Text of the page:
However, all of these objectives are entirely objective if they are not reflected in ambitious measures that countries are beginning to take, including their COVID-19 stimulus plans and the countries of the national climate plans for 2030, which will be updated this year as part of the Paris Agreement. To date, 15 people have done so and another 130 have pledged to follow suit. It will be essential to ensure that they are implemented by COP26 in order to put climate change on the right track. In September 2019, UN Secretary-General Antonio Guterres convened a climate summit in New York to bring countries together towards higher ambitions in 2020. The world`s major emitters have not presented substantial emission reduction plans, but 65 countries have announced plans to improve their NPNPs by the end of 2020. With the creation of a Climate Ambition Alliance, 66 countries have announced plans to achieve carbon neutrality by 2050. The general scientific opinion is that an increase in global temperatures of more than 2 degrees Celsius would be a disaster for the Earth – and would cause serious natural disasters, a molten Arctic and possible mass extinction. If the entire planet is in danger, it needs the whole world to fight climate change. The final goal of the agreement is to limit the increase in global warming to 1.5 degrees Celsius during this century. Although the difference of 0.5 degrees does not seem like a large one, it would have a dramatic impact on deep nations and coral reefs. The Paris Conference was the 21st meeting of the Conference of the Parties to the United Nations Framework Convention on Climate Change (UNFCCC), known as COP 21.
The conference concluded a round of negotiations that began in 2011 in Durban, South Africa, with the aim of concluding a new legal agreement between national governments to strengthen the global response to climate change. 150 heads of state and government participated in the opening day of the conference. In July 2020, the World Meteorological Organization (WMO) announced that it would estimate a 20% probability of global warming relative to pre-industrial values of more than 1.5 degrees Celsius in at least one year between 2020 and 2024, with 1.5 degrees Celsius as a key threshold under the Paris Agreement.   At the 2011 UN Climate Change Conference, the Durban Platform (and the ad hoc Working Group on the Durban Platform for Enhanced Action) was established to negotiate a legal instrument for climate action from 2020. The resulting agreement is expected to be adopted in 2015.  A preliminary inventory-impacting study was published in Nature Communications in April 2020. Based on a public policy database and a multi-model scenario analysis, the authors showed that the implementation of current strategies by 2030 leaves an average emission gap of 22.4 to 28.2 GtCO2eq, with optimal means to achieve targets well below 2 degrees Celsius and 1.5 degrees Celsius. If national contributions were fully implemented, this gap would be reduced by one-third.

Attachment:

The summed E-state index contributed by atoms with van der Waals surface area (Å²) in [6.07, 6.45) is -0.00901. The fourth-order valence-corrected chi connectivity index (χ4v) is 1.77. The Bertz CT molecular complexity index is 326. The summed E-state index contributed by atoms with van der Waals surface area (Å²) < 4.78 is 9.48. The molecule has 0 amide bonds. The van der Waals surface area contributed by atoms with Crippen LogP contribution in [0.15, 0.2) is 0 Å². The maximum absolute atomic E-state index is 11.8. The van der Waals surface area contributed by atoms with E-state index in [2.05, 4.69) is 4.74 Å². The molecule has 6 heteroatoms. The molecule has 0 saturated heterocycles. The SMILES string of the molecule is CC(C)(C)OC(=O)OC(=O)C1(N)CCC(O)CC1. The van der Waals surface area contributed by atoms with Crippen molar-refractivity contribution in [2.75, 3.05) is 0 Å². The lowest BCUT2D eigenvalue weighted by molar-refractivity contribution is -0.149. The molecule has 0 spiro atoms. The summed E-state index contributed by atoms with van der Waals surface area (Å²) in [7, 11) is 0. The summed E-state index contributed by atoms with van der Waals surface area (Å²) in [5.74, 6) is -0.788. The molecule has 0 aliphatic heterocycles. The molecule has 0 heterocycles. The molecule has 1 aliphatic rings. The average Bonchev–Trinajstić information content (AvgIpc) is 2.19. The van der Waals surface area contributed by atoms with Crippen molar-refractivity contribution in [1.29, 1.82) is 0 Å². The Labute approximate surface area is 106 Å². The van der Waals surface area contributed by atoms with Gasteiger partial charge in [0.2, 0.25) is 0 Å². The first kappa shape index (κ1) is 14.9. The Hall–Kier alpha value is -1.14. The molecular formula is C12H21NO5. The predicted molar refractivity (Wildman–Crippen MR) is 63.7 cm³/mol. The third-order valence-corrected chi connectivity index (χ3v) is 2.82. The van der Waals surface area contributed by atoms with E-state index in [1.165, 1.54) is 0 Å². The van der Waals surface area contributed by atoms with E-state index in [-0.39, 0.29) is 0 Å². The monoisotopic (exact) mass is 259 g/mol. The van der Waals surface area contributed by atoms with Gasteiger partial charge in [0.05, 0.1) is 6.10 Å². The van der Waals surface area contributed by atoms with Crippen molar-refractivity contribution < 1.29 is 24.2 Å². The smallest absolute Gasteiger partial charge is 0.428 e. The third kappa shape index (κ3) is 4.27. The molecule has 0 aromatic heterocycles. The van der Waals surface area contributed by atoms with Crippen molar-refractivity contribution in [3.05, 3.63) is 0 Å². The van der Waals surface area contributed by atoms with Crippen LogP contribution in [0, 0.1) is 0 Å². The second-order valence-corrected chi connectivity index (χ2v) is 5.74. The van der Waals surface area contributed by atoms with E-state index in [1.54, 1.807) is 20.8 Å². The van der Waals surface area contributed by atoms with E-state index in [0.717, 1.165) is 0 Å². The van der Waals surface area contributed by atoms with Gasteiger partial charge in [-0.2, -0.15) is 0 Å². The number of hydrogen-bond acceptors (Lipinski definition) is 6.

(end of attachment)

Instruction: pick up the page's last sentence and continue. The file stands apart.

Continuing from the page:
The countries assessed did not achieve their promised contributions with implemented measures (implementation deficit) or experienced a gap in ambition with optimal paths to well below 2oC. The study showed that all countries should accelerate the implementation of renewable technology strategies, while improving efficiency in emerging and fossil fuel-dependent countries is particularly important.  Finally, instead of giving China and India a passport to pollution, as Trump asserts, the pact is the first time these two major developing countries have agreed on concrete and ambitious climate commitments.